I’ve found that questioning alcohol habits is omnipresent these days. Mocktails or “zero proof” drinks have become expected on restaurant menus in major cities; sales of nonalcoholic booze alternatives nearly doubled in 2022; neuroscientist and Stanford professor Dr. Andrew Huberman’s two-hour YouTube video “What Alcohol Does to Your Body, Brain & Health,” posted last fall, has more than 3.5 million views; and anti-alcohol Instagram Reels by celebrity-beloved psychiatrist Dr. Daniel Amen get some of his highest engagement. “Alcohol is poison. You’re drinking a disinfectant, and why would you do that?” he asks to 3.1 million views.
“The absence of alcohol helped me achieve all the skin results I was paying a lot of money for: less puffiness, less redness, better hydration — my skin just looked more bouncy and alive,” says my close friend and writer Hannah Summerhill, who quit drinking about three years ago. While better-looking skin hadn’t been the reason for quitting, she texted me a few months into sobriety to rave about her newly developed glow. Megan Klein, founder of the canned-mocktail company Little Saints, agrees: “Since I stopped drinking, the most frequent compliment that I get is about how good my skin looks.”
When I posed a question about the skin benefits of sobriety to my Instagram followers, the number of sober or near-sober people with stories of skin (and whole-life) improvements was moving. “I’ve cut back so much and I feel so good about it. Even a cocktail one or two times a week caused bloating in my face,” wrote beauty writer and aesthetician Shani Hillian, who now drinks delectable mocktails (great herbs, she tells me). “I truly think the alcohol was causing inflammation.”
“Getting sober has been such a gift. I noticed a huge difference in my skin after a couple of months,” wrote a childhood friend who is six years sober and found significant improvements in her relationships and spiritual life. “It’s something I always notice about newly sober people. There’s a real glow that happens.”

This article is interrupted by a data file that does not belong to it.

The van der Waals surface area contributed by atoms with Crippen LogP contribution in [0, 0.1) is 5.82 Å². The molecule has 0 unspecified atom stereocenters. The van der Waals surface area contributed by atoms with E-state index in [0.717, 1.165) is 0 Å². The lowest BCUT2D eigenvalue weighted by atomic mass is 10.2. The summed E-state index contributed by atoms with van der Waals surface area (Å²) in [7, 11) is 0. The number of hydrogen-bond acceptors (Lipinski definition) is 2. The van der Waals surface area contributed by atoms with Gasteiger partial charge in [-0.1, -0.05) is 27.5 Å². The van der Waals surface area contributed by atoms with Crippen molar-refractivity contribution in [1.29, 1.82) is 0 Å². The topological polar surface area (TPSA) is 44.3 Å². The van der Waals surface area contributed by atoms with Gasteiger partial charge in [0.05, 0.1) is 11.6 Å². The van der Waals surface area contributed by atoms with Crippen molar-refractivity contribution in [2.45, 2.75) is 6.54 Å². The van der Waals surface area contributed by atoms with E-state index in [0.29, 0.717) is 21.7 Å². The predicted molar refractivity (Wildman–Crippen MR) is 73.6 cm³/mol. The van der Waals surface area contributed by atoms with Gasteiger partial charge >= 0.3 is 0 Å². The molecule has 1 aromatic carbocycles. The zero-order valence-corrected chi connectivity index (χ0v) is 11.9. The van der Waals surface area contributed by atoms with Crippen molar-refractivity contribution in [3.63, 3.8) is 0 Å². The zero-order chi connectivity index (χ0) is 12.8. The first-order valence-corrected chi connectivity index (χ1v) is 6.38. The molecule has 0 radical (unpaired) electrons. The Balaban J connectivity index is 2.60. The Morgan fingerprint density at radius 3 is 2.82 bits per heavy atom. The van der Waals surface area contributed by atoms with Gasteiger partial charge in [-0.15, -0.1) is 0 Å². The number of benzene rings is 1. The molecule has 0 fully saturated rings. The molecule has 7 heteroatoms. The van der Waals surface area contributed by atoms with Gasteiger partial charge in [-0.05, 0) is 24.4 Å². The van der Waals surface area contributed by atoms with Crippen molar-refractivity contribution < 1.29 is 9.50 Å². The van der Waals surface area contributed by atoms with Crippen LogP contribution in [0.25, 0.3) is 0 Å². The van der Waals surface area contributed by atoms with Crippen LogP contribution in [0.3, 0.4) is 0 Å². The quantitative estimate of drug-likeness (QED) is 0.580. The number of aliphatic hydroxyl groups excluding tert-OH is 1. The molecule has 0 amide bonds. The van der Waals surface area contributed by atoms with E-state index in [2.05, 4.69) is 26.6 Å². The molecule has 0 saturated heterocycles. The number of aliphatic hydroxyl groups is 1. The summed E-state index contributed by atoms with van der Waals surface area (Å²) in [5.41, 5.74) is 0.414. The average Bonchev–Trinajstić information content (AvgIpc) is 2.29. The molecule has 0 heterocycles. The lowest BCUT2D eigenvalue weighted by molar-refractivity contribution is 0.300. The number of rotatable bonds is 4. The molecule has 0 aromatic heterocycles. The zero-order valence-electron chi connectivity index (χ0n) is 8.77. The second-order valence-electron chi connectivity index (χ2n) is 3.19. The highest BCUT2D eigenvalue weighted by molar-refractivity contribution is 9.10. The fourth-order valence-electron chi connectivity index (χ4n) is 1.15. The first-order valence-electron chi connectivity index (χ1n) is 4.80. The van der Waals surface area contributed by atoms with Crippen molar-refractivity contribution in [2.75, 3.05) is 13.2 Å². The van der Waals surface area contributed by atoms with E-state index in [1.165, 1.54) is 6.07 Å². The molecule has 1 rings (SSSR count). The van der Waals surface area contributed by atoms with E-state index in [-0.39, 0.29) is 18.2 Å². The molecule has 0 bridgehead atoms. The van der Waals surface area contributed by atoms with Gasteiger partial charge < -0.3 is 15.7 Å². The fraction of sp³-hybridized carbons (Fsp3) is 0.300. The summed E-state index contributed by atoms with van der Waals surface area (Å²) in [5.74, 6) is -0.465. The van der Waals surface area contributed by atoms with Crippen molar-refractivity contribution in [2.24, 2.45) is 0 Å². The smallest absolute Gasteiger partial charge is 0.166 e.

To be clear, I do not want to conflate my superficial pursuit of looking good for one day with the very real struggle of alcohol-use disorder and addiction. Alcohol-use disorder and binge drinking are highly prevalent and severely undertreated, often because of a lack of access to help, Mehta tells me. The consequences are about much more than skin care. However, there is a dissonance between our growing body of knowledge about alcohol’s destructive capabilities and our alcohol-centric culture, especially in New York City, where you don’t have to drive and going out for drinks or dinner is a big part of the lifestyle.
In moments of self-negotiation, I have found myself justifying a glass of wine or two for stress reduction and, in red wine, for its famed resveratrol, which is supposed to be good for my skin. Could alcohol really be so bad if it’s part of the Mediterranean diet?
Dr. Sarina Elmariah, a dermatologist and co-founder of the skin-care brand Aramore, gives me a reality check about moderation. The science on resveratrol is not only iffy, but the amount you get in a glass of red wine is so small that the downsides more than cancel out the potential upsides. “You’d be better off with a large handful of blueberries,” she says. Day shares the same doubts.